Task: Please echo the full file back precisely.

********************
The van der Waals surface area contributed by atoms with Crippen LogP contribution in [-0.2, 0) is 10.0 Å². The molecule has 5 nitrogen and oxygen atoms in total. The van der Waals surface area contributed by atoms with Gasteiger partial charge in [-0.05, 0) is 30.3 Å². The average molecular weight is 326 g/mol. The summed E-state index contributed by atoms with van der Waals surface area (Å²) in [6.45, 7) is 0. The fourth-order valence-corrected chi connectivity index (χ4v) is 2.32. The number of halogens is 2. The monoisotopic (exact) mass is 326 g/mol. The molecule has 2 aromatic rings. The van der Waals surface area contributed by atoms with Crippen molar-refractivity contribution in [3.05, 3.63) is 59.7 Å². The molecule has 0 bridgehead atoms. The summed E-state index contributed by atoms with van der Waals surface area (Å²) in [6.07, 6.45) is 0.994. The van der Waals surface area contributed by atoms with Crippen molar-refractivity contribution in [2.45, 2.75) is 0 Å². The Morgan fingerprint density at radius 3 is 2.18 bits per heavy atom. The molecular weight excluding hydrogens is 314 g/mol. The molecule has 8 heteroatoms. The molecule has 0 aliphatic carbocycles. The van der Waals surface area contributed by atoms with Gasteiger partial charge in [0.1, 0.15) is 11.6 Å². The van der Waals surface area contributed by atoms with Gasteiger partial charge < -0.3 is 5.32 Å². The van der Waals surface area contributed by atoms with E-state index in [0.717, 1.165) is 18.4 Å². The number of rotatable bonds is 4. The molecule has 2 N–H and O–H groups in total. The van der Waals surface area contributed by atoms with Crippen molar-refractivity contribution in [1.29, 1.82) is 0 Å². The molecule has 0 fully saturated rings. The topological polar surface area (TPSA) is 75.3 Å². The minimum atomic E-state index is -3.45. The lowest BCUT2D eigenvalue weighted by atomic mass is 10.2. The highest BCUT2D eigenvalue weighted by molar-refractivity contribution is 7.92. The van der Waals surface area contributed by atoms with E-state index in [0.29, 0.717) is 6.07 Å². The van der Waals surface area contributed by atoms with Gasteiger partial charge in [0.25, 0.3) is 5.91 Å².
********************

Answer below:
The van der Waals surface area contributed by atoms with Crippen LogP contribution in [-0.2, 0) is 10.0 Å². The molecule has 5 nitrogen and oxygen atoms in total. The van der Waals surface area contributed by atoms with Gasteiger partial charge in [-0.05, 0) is 30.3 Å². The average molecular weight is 326 g/mol. The summed E-state index contributed by atoms with van der Waals surface area (Å²) in [6.45, 7) is 0. The fourth-order valence-corrected chi connectivity index (χ4v) is 2.32. The number of halogens is 2. The monoisotopic (exact) mass is 326 g/mol. The molecule has 2 aromatic rings. The van der Waals surface area contributed by atoms with Crippen molar-refractivity contribution in [3.05, 3.63) is 59.7 Å². The molecule has 0 bridgehead atoms. The summed E-state index contributed by atoms with van der Waals surface area (Å²) in [6.07, 6.45) is 0.994. The van der Waals surface area contributed by atoms with Crippen molar-refractivity contribution in [2.45, 2.75) is 0 Å². The Morgan fingerprint density at radius 3 is 2.18 bits per heavy atom. The molecular weight excluding hydrogens is 314 g/mol. The molecule has 8 heteroatoms. The molecule has 0 aliphatic carbocycles. The van der Waals surface area contributed by atoms with Gasteiger partial charge in [0.1, 0.15) is 11.6 Å². The van der Waals surface area contributed by atoms with Gasteiger partial charge < -0.3 is 5.32 Å². The van der Waals surface area contributed by atoms with E-state index in [0.717, 1.165) is 18.4 Å². The number of rotatable bonds is 4. The molecule has 2 N–H and O–H groups in total. The van der Waals surface area contributed by atoms with Crippen molar-refractivity contribution in [1.29, 1.82) is 0 Å². The molecule has 0 fully saturated rings. The topological polar surface area (TPSA) is 75.3 Å². The minimum atomic E-state index is -3.45. The lowest BCUT2D eigenvalue weighted by atomic mass is 10.2. The highest BCUT2D eigenvalue weighted by molar-refractivity contribution is 7.92. The van der Waals surface area contributed by atoms with E-state index in [0.29, 0.717) is 6.07 Å². The van der Waals surface area contributed by atoms with Gasteiger partial charge in [0.25, 0.3) is 5.91 Å².